|A soon-to-be-expanded rail yard adjacent to Pigs Eye Lake. A new habitat area for geese?|
By Sage Passi
After city meetings with local railroad authorities over the past two years, a formal Environmental Review, a public input process and significant local opposition, a decision has been reached in favor of the railroad.
The City of St. Paul has conceded that Canadian Pacific Railway has the authority to bypass their request for an Environmental Impact Statement (EIS) and go forward with plans to fill in six acres of wetland along Pigs Eye Lake and remove about four wooded acres in order to expand its switching yard (Dunn Yard). The plan also will add an 880-foot retaining wall made of steel sheeting, ranging in height from 5½ to nearly 11 feet. Pilings to support the wall would be 23 to 43 feet deep.
|Although Pigs Eye Lake is called a lake, it’s actually a large riverine wetland.|
|Red arrows indicate areas where wetland areas are being filled in to expand the rail lines. Red line shows the approximate extent of the project.|
|Canadian Pacific operates 34 trains a day in St. Paul and half of those stop at
Dunn Yard next to Pigs Eye Lake.
Local Agencies and Neighbors Speak Up But Are They Heard?
Comments from agencies and individuals about the proposed project were collected during a 30 day public review and comment process this spring. A public input meeting was held on April 23 at Battle Creek Recreation Center that drew a list of concerns from multiple entities.
Ramsey-Washington Metro Watershed District submitted comments that raised “significant concerns with the major wetland and flood plain fill being requested.”
The city cited a number of issues that prompted an expanded Environmental Impact Statement including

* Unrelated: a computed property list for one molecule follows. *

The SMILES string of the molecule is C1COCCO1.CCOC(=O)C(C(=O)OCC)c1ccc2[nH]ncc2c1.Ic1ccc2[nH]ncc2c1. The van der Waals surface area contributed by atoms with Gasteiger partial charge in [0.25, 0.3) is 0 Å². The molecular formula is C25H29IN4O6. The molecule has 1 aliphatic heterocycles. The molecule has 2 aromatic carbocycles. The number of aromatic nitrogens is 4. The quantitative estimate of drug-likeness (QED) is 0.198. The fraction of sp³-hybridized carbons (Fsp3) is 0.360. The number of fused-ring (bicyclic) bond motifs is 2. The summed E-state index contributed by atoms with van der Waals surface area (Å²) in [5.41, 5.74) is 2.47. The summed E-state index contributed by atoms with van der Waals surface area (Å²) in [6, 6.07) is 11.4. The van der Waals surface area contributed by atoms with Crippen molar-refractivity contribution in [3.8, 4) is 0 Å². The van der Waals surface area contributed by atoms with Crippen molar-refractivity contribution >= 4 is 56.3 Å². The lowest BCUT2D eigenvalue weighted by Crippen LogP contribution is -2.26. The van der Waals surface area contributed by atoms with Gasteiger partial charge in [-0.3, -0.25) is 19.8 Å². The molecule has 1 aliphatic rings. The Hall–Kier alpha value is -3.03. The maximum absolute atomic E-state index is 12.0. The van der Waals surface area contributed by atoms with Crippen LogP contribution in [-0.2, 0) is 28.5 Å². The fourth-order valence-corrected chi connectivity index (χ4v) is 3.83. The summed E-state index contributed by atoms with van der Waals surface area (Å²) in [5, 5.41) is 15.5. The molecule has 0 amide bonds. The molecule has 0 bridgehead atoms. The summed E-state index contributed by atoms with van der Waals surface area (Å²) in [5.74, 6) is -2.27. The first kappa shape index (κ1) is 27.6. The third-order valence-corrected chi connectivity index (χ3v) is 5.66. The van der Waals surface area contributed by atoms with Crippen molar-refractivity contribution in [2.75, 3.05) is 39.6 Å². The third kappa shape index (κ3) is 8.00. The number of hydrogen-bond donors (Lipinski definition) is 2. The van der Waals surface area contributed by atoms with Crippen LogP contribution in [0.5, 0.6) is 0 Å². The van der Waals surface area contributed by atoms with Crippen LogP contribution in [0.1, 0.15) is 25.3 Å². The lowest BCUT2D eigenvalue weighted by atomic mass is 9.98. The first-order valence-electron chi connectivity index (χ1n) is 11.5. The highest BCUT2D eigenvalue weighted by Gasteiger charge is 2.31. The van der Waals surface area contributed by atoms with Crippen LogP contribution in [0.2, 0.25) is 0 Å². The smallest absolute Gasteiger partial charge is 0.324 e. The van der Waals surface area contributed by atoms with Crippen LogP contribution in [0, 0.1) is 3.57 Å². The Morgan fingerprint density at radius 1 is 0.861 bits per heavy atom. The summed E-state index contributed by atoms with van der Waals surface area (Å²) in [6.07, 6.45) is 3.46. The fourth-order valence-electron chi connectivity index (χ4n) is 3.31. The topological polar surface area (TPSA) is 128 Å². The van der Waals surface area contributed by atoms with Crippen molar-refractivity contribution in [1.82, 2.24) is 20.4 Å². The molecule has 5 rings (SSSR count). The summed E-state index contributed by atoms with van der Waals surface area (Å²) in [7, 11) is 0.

- the potential for significant impact on wetlands and the endangered Blanding turtles
- potential stormwater issues
- the retaining wall along Pig’s Eye Lake’s potential to be an eyesore
- impacts to a large heron and egret rookery nearby
- concerns about additional hazardous materials passing through the yard.
|The proposed project will fill in six acres of wetland and remove 4 wooded acres next to Pigs Eye Lake.|
Both the Minnesota DNR and the city contend that the railroad’s plan conflicts with St. Paul’s Great River Passage master plan, an effort to develop 17 miles of Mississippi riverfront that’s been years in the making. Pigs Eye, the largest “lake” in St. Paul, now is almost inaccessible to the public except by boat. The city envisions linked trails in the regional park surrounding the lake, as well as fishing and paddling access. The railroad’s plan “almost certainly will result in both large cost increases and technical challenges” to achieving that vision,” says the DNR. The railroad has said they would will try to work with the city to try to create suitable access points to the lake.
See this link for more about Pigs Lake area in St. Paul’s Great River Passage Plan (pages 150-151).